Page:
Drupal vs WordPress

Although there are many blog posts out there comparing Drupal and WordPress, I've found that there still seems to be a lot of confusion as to when it makes sense to choose one or the other. They both have a lot of positive similarities, making them equally great platforms in the right situations. Some of these mutual benefits include being:

  • Open Source
  • Widely Popular
  • Easy to Use

Because they are both open source platforms, this means that we as developers aren't limited by the standards set in place by the platform and development possibilities are virtually endless. This means that to just about any question, the answer is 'Yes, we can make it work, but would it be a good use of our time and your money in this case?'**

**Note that these are reasonable expectations for websites in general, so no; we cannot build you a website that reads your mind and writes all of your content for you (yet).

Both Drupal and WordPress are very popular in the web development world, which means there is constant support all around us. If you run into a problem, the chance of someone else having the same problem is very high, which leads to finding solutions much faster than a custom solution. Both Drupal and WordPress have amazing communities, so when we use these platforms for your site, you have thousands of people working hard to solve any problem that you haven't even thought up yet.

A third reason that leads to these platforms being so common is that they are very user-friendly for you. Thanks to being both open source as well as popular in the development world, we are able to focus on how you use your website, and make sure that adding content is as straightforward and efficient as possible.

So if they're both so powerful, why choose one over the other?

Many people end up leaning towards WordPress because of the initial price tag. If they're both open source and are content management systems, why is it that Drupal always seems to be so much more expensive?

This may seem to be the case at first, but to make the best decision we have to look at the big picture and find out the real differences between Drupal and WordPress:

Drupal vs WordPress

When it comes to using WordPress, getting a basic site up and running generally does not take much time. This is because the platform was intended for a simple blog along with general content pages, so features like these come standard without requiring additional development.

On the flip side, if you do want more than just a blog and a few content pages, it will take more time to build custom requests. This is because that although WordPress allows for all sorts of custom development, that wasn't what it was created for. Think of it this way: WordPress is like a model car kit. You have all the pieces to build out the car, but if you want anything extra you might have to go out and find other pieces and materials that work not only with your car, but with each other.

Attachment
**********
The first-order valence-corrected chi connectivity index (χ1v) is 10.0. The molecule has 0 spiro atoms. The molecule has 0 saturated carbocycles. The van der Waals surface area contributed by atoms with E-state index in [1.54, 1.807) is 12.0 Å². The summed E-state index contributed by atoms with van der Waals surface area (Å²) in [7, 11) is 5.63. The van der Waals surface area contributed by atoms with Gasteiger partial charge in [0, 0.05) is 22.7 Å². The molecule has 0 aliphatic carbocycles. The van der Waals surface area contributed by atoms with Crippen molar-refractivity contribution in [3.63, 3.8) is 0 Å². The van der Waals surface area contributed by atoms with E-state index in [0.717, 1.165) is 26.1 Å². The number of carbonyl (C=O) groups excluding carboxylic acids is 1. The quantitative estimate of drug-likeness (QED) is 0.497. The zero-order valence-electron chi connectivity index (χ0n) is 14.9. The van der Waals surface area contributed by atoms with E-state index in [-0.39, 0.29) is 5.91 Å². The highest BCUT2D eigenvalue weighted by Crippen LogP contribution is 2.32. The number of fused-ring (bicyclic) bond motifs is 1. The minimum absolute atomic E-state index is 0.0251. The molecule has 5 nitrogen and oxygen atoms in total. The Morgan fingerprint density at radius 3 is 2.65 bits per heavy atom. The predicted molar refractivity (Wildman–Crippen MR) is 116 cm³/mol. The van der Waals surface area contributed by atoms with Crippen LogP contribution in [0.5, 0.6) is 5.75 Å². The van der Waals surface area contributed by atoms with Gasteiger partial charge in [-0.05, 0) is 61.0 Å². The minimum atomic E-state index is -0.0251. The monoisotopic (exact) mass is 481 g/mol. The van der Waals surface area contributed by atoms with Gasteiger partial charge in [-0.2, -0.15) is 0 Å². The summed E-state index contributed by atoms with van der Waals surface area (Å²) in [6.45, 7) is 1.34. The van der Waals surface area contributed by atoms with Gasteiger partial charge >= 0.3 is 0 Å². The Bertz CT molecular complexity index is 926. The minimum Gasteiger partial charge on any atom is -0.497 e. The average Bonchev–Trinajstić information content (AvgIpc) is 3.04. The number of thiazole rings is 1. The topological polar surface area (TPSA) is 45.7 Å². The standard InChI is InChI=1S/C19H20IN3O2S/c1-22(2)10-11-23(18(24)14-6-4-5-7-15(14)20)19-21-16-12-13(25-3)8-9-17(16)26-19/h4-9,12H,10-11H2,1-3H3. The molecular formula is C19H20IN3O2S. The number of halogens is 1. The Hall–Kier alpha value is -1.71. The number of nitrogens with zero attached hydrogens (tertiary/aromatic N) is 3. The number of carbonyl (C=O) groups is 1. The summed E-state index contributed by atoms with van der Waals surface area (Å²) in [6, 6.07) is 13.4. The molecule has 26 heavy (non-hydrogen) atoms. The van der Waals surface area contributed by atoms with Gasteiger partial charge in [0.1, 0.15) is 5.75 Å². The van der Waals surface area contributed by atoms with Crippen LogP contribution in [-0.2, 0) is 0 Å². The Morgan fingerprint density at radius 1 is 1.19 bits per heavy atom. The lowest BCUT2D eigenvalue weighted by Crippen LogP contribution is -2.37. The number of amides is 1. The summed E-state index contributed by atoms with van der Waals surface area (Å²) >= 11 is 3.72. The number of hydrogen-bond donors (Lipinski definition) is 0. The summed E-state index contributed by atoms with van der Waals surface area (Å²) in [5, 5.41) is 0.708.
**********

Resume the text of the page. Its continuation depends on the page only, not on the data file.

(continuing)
Drupal on the other hand, is like having a giant box of Lego blocks. Unlike WordPress, its intention was to be able to do just about anything. Unfortunately, the downside of this is that the initial setup will take a little bit longer. Each little piece of the site has to be put together before we can do anything fun with it. Once the site is up and running though, adding new features is generally quick and painless, at least compared to other platforms.

Let's say, for example, you decide to have a new section of content that only shows up in the top left of three pages. If you were using WordPress, we would have to go build a new 'Öpart' that lets us make a new space for your content, and then find another tool that makes sure it only shows up where you want it.

If you were using Drupal, we already have every part you need and, after a quick configuration, you're off adding new cat images and YouTube videos to your heart's content.

So, the answer to the big question here is that it depends on what you want for a website. Are you just looking to update your old 2008 site to something new and responsive? Then maybe WordPress is perfectly fine to get you up and running. If you're looking to rebuild and want room to grow, then - although it may not seem it now - Drupal just might be a good investment for when you decide to add all those new fancy membership features down the road.

Amanda Downie
By Amanda Downie

Designer from school, coder by hobby, her greatest interest is combining the two as a Front-end Developer. Her other interests include music, dragons, and guinea pigs - though not always at the same time.

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